American director Robert Altman (1925-2006) first came to national attention with the surprise blockbuster M*A*S*H (1970), and he directed more than thirty feature films in the subsequent decades. Critics and scholars have noted that music is central to Altman's films, and in addition to his feature films, Altman worked in theater, opera, and the emerging field of cable television. His treatment of sound is a hallmark of his films, alongside overlapping dialogue, improvisation, and large ensemble casts. Several of his best-known films integrate musical performances into the central plot, including Nashville (1975), Popeye (1980), Short Cuts (1993), Kansas City (1996), The Company (2003) and A Prairie Home Companion (2006), his final film. Even such non-musicals as McCabe and Mrs. Miller (1971) have been described as, in fellow director and protégé Paul Thomas Anderson's evocative phrase, as "musicals without people singing."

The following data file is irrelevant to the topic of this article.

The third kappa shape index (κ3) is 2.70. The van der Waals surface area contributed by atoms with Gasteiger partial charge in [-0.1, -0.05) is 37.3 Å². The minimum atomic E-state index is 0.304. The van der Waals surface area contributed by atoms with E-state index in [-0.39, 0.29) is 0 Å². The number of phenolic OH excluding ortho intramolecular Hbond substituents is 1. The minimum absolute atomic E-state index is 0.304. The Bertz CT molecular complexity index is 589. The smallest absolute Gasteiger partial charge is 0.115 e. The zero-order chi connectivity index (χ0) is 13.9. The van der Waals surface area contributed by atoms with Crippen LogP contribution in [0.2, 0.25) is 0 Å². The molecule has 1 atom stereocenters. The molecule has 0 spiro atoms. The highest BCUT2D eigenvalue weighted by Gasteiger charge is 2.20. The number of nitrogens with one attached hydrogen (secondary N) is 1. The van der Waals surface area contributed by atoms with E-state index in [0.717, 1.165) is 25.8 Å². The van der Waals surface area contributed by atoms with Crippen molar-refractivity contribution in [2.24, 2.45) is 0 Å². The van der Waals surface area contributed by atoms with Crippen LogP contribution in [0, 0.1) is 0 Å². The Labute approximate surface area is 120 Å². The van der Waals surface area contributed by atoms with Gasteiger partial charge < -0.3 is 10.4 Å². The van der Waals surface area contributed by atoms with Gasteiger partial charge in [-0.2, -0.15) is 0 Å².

Robert Altman's Soundtracks considers Altman's celebrated, innovative uses of music and sound in several of his most acclaimed and lesser-known works. In so doing, these case studies serve as a window not only into Altman's considerable and varied output, but also the changing film industry over nearly four decades, from the heyday of the New Hollywood in the late 1960s through the "Indiewood" boom of the 1990s and its bust in the early 2000s. As its frame, the book considers the continuing attractions of auteurism inside and outside of scholarly discourse, by considering Altman's career in terms of the director's own self-promotion as a visionary and artist; the film industry's promotion of Altman the auteur; the emphasis on Altman's individual style, including his use of music, by the director, critics, scholars, and within the industry; and the processes, tensions, and boundaries of collaboration.